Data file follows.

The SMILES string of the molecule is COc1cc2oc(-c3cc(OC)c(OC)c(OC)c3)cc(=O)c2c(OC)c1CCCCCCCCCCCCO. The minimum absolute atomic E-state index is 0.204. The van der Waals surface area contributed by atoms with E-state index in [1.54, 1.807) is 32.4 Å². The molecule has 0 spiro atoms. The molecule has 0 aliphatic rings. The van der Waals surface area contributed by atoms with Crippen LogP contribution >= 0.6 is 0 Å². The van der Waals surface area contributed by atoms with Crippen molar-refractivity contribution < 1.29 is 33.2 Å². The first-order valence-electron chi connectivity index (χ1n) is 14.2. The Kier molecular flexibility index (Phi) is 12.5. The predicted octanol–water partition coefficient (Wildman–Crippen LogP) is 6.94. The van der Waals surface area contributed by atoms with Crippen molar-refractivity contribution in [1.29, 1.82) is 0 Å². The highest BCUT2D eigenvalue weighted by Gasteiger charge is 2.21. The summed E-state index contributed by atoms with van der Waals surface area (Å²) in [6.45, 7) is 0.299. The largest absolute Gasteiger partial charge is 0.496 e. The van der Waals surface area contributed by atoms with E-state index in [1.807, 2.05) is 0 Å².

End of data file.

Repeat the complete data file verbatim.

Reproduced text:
The SMILES string of the molecule is COc1cc2oc(-c3cc(OC)c(OC)c(OC)c3)cc(=O)c2c(OC)c1CCCCCCCCCCCCO. The minimum absolute atomic E-state index is 0.204. The van der Waals surface area contributed by atoms with E-state index in [1.54, 1.807) is 32.4 Å². The molecule has 0 spiro atoms. The molecule has 0 aliphatic rings. The van der Waals surface area contributed by atoms with Crippen LogP contribution >= 0.6 is 0 Å². The van der Waals surface area contributed by atoms with Crippen molar-refractivity contribution < 1.29 is 33.2 Å². The first-order valence-electron chi connectivity index (χ1n) is 14.2. The Kier molecular flexibility index (Phi) is 12.5. The predicted octanol–water partition coefficient (Wildman–Crippen LogP) is 6.94. The van der Waals surface area contributed by atoms with Crippen molar-refractivity contribution in [1.29, 1.82) is 0 Å². The highest BCUT2D eigenvalue weighted by Gasteiger charge is 2.21. The summed E-state index contributed by atoms with van der Waals surface area (Å²) in [6.45, 7) is 0.299. The largest absolute Gasteiger partial charge is 0.496 e. The van der Waals surface area contributed by atoms with E-state index in [1.807, 2.05) is 0 Å².